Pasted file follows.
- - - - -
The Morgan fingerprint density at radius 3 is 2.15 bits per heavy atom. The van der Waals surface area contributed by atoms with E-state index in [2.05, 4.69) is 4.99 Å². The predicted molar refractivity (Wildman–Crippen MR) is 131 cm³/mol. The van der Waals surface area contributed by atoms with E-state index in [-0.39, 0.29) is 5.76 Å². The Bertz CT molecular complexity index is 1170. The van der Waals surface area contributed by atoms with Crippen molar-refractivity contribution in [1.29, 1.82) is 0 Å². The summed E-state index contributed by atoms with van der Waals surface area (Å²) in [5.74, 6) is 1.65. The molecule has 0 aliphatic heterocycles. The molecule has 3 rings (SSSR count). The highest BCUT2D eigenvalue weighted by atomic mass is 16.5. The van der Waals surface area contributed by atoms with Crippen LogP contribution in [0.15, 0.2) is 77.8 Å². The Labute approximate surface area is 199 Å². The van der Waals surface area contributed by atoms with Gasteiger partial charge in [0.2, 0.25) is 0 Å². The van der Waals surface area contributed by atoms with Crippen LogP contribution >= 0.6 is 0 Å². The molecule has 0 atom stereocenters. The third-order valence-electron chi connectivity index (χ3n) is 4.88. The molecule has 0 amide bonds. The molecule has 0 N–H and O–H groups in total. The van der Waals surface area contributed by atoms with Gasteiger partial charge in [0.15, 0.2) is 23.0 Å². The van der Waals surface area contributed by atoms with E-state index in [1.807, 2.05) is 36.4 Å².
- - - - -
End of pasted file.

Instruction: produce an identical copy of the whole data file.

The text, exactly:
The Morgan fingerprint density at radius 3 is 2.15 bits per heavy atom. The van der Waals surface area contributed by atoms with E-state index in [2.05, 4.69) is 4.99 Å². The predicted molar refractivity (Wildman–Crippen MR) is 131 cm³/mol. The van der Waals surface area contributed by atoms with E-state index in [-0.39, 0.29) is 5.76 Å². The Bertz CT molecular complexity index is 1170. The van der Waals surface area contributed by atoms with Crippen molar-refractivity contribution in [1.29, 1.82) is 0 Å². The summed E-state index contributed by atoms with van der Waals surface area (Å²) in [5.74, 6) is 1.65. The molecule has 0 aliphatic heterocycles. The molecule has 3 rings (SSSR count). The highest BCUT2D eigenvalue weighted by atomic mass is 16.5. The van der Waals surface area contributed by atoms with Crippen LogP contribution in [0.15, 0.2) is 77.8 Å². The Labute approximate surface area is 199 Å². The van der Waals surface area contributed by atoms with Gasteiger partial charge in [0.2, 0.25) is 0 Å². The van der Waals surface area contributed by atoms with Crippen LogP contribution >= 0.6 is 0 Å². The molecule has 0 atom stereocenters. The third-order valence-electron chi connectivity index (χ3n) is 4.88. The molecule has 0 amide bonds. The molecule has 0 N–H and O–H groups in total. The van der Waals surface area contributed by atoms with Gasteiger partial charge in [0.15, 0.2) is 23.0 Å². The van der Waals surface area contributed by atoms with E-state index in [1.807, 2.05) is 36.4 Å².